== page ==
Thoughts worth considering when it comes to electoral reform

Over the years, our first past the post electoral system has given us some bizarre results. In 1957 the Liberals received 40.5% of the vote, compared to the Progressive Conservatives (PCs) 38.5%, but won fewer seats and the PCs formed a minority government despite their lower results. The same thing happened again in 1979, when Pierre Trudeau’s Liberals received 40.1% of the vote while Joe Clark’s PCs took only 35.9%. However the PC.s won 136 seats to the Liberals 114 and formed a minority government.

The 1993 election was even stranger. Jean Chretien’s Liberals won a majority government with 41% of the vote and 177 seats, but the PCs lost party status and were reduced to two seats with 16% of the vote while the separatist Bloc Quebecois became the Official Opposition with only 13.5% of the vote (and 54 seats), eclipsing Preston Manning’s Reform Party, which received 18.7% of the vote and 52 seats. In fact looking back over the last 50 years of elections we find that over those 16 federal elections, more people have voted for the Conservatives/PCs and Reform candidates than for Liberal candidates, yet the Liberals have formed the government 10 times (7 majority and 3 minority), while the Conservatives/PC’s and Reform have only held power six times (three majority and three minority).

No wonder so many people feel that their vote makes no difference. No wonder so many people just don’t bother to vote. We need a system that makes every vote count.

Only once, did a winning government receive more than 50% of the popular vote (50.035% to Brian Mulroney’s Progressive Conservatives in 1984). In the last two elections, for every two votes to the winning party, three voters went to other parties. The result was that first we had four years of Conservative ideology and now we have four years of Liberal ideology even though less than four voters in 10 supported either of them.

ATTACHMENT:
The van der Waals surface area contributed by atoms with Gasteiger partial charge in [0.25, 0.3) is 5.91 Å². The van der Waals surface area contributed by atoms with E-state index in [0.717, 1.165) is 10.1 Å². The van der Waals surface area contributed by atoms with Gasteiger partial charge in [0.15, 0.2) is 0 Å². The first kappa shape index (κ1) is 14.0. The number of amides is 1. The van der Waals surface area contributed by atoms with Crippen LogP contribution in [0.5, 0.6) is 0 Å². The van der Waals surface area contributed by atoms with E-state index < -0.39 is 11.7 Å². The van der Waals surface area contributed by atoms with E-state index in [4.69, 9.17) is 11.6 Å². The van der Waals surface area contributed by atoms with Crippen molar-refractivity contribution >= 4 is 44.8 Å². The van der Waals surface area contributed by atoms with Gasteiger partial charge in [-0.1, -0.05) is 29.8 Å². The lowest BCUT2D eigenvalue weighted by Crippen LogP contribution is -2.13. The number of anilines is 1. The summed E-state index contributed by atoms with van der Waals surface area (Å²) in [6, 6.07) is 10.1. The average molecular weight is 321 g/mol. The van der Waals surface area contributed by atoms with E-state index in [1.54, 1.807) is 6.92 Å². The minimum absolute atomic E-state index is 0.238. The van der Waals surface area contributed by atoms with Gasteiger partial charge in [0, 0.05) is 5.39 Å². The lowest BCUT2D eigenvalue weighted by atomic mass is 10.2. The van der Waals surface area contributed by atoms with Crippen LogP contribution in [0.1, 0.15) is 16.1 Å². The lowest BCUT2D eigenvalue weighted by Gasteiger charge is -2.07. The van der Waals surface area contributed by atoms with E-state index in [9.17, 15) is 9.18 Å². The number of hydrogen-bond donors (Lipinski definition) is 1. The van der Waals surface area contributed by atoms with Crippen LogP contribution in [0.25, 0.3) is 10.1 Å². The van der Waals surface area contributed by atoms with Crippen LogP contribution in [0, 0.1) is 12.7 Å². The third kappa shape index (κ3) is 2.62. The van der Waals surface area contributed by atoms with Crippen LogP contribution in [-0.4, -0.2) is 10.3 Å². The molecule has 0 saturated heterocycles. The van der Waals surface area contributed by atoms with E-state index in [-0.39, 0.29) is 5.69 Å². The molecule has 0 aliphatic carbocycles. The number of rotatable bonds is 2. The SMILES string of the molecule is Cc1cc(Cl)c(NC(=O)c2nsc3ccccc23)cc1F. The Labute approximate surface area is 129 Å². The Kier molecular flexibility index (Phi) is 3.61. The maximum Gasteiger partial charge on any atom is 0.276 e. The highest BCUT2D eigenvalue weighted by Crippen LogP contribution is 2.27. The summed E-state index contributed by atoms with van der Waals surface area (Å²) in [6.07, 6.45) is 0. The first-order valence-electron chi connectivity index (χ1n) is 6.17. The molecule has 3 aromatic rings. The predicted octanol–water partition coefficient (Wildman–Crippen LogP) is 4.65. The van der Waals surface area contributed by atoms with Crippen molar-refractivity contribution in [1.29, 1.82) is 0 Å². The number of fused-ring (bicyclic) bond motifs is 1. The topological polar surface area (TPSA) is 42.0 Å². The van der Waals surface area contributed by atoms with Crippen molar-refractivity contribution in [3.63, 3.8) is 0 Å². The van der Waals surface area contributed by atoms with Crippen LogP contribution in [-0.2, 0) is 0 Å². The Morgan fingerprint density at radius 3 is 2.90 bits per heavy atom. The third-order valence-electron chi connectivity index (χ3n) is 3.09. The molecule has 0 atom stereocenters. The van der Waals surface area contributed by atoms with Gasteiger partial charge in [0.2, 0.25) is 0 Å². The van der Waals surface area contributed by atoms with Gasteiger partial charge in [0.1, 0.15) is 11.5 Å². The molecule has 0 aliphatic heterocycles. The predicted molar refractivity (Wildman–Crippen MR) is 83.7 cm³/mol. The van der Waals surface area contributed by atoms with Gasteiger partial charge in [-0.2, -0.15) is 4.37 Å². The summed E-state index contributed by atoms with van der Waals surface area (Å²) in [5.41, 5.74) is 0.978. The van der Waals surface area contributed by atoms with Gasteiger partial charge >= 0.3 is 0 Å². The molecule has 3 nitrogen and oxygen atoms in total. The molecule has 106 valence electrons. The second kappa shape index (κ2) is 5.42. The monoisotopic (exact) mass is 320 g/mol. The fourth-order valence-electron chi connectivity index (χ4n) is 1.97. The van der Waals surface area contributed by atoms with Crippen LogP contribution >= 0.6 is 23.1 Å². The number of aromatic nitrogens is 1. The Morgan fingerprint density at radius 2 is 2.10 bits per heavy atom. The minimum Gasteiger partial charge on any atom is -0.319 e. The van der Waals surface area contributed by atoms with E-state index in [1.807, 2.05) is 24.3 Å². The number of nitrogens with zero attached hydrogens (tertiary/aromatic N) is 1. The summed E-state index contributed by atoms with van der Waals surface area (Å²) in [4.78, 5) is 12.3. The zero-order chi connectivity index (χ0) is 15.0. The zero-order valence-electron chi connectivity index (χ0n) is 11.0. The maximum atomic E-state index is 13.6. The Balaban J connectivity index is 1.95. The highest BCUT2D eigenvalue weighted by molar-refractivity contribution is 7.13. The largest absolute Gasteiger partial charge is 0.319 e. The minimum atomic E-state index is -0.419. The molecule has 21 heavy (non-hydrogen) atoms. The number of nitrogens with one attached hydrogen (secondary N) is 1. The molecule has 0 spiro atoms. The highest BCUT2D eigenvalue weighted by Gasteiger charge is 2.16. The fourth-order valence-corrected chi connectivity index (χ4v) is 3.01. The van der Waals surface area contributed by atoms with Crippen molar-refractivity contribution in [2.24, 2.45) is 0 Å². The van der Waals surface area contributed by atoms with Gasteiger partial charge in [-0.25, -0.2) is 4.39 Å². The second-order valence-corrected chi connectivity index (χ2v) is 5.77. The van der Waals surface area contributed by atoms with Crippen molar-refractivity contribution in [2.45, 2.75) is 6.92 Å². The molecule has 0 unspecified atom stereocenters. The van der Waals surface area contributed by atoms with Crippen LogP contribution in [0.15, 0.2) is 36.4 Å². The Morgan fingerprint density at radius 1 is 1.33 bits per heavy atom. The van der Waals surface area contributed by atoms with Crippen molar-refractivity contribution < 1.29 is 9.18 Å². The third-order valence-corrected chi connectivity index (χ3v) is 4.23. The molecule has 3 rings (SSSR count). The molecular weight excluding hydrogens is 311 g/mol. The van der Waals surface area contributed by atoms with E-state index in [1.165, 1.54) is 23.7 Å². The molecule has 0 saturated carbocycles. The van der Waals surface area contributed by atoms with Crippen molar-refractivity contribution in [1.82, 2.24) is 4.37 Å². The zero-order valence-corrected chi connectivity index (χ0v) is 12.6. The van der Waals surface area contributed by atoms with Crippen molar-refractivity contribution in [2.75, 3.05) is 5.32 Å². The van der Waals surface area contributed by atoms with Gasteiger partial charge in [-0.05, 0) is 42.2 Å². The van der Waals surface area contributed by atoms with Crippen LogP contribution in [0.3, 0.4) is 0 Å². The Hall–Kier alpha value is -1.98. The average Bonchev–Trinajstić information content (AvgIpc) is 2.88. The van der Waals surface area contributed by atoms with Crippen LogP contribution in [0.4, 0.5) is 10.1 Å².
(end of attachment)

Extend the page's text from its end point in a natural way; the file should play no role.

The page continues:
If none of this makes sense to you, then you’re in good company because all the major parties except the Conservatives fought the last election on the promise to reform our electoral system to make it fairer. The problem is, that in our system, it’s all about getting one vote more than any other candidate. Win by a larger margin, and those extra votes count for nothing. Get one vote less than the winning candidate, and all those votes count for nothing. No wonder so many people feel that their vote makes no difference. No wonder so many people just don’t bother to vote. We need a system that makes every vote count.

Fortunately there are alternatives to our present system and the government wants to know what we think about them. The Special Committee on Electoral Reform is asking Canadians for their opinions on how we can make our system fairer and more reflective of the diversity of Canadian opinions. For more information visit the Committee’s website or complete their survey by clicking HERE.

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    I commend the BC Citizens Assembly report for Single Transferable Vote, including the technical report, which has the practical details sorted, in a way that can be readily adapted for federal elections.
    Canada has already used this system in 3 cities, Calgary, Edmonton, and Winnipeg, where it delivered good or very good proportional representation, and where it was abolished without consultation.
    Richard Lung. (website: Democracy Science.)